blount vega oliver and more

this old blount looks to have seen better days but it is probably built
like a tank and if the motor is good could be placed back into service
with out spending a lot
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could probably turn outboard too
the price seems high but it is in very good shape
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not a bad deal compared with what 600 will get you for a new lathe
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a massive oliver this might be the same one seen before
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interesting vintage vega
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not bad since it can turn outboard as well
even though it is a jet it would make a great starter setup since it also
includes a woodcraft waterstone sharpener
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a unrealistic price for an oddball
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this could be saved for april fools day
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Reply to
Electric Comet
> > > not a bad deal compared with what 600 will get you for a new lathe > >
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> General was a great company making superb woodworking machinery at their foundry in Drummondville, Quebec. The only N.American competitor on quality in those days was Powermatic - Delta was almost as good. Now General is no more and the Powermatic foundry has also closed (AIUI).
Reply to
graham
> > > > > > not a bad deal compared with what 600 will get you for a new lathe > > > >
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tml > > > General was a great company making superb woodworking machinery at their > foundry in Drummondville, Quebec. The only N.American competitor on > quality in those days was Powermatic - Delta was almost as good. > Now General is no more and the Powermatic foundry has also closed (AIUI). Its been 20 to 30 years since the North American companies made American/Ca nadian tools. Think Powermatic was the first to go to Taiwan and/or China. Followed fairly quickly by Delta. Early to late 1990s when this happened . General, not sure what happened to them. They were always tiny compared to the other two. Not sure if ownership changed 30 years ago and the new owner immediately closed all Canadian built machines and moved everything i nstantly to China. Or maybe General stayed with its old owners and they sa w the writing on the walls and followed Delta and Powermatic to China or Ta iwan. But for all of them, its been 20-30 years since any of them made Nor th American machines. Its all Chinese now.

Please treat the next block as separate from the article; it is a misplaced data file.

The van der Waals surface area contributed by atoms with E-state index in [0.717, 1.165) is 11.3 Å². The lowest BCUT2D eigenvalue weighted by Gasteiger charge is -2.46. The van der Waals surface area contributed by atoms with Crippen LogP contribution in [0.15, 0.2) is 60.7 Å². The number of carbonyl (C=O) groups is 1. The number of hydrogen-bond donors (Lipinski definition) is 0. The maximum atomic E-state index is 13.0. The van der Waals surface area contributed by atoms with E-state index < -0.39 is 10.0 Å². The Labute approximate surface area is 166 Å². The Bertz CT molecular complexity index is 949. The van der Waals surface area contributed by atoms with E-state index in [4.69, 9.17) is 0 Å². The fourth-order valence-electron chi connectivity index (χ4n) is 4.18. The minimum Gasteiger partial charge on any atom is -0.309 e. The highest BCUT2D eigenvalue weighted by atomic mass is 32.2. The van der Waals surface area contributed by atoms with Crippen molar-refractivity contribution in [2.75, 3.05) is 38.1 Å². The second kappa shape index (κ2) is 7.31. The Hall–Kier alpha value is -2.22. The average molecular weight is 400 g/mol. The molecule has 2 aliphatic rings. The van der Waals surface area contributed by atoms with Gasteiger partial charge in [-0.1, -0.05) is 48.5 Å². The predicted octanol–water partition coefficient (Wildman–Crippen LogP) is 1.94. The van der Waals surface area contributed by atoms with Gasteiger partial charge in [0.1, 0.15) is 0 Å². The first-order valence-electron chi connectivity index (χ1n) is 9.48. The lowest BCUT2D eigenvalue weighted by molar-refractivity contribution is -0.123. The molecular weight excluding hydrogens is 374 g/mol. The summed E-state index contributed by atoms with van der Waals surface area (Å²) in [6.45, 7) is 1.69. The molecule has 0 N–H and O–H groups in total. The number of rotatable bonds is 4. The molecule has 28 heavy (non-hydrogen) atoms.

Reply to
russellseaton1
On Fri, 9 Feb 2018 09:24:46 -0700
i recall your previous comments about general here
did not look closely at this one but from what you are seeing this is a real good buy
Reply to
Electric Comet
The General 160 lathe for $600 is probably a great buy. Value wise. BUT, its still a 12" swing lathe. Is 36" between centers. Pulley speed changes . Maybe Reeves drive to get variable speed. Not sure. You can get the ex act same specs today by buying a new mini lathe and an extension. For less than $600. Maybe even get variable speed on the mini lathe. The General is a good lathe. But technology has changed a bit in the last 30 years. I would love to have this General. But you can get the same capabilities fo r less today. The $600 is probably based on the fact the lathe cost $1500+ brand new 30 years ago. The seller thinks its still worth 40% of retail b ack then. Probably true. But retail prices of lathes has come down since then. Maybe quality too compared to this fine Canadian General.
Reply to
russellseaton1
No, it's a 4-speed. If it had the Reeves drive, there would be a lever on the front of the cabinet. I'm faced with a similar problem regarding pricing. I have a 160 for sale. It is just the cast iron top on a custom base. I bought it that way and built the base as I'm too tall for the cabinet-type in this advert. Apparently General used to age all the castings to allow stress relief before machining them. The quality of their table saws was legendary. I saw some ex-school shop ones in a local store recently for very reasonable prices but I have no room for one at the moment. Graham
Reply to
graham
On Sat, 10 Feb 2018 06:46:37 -0700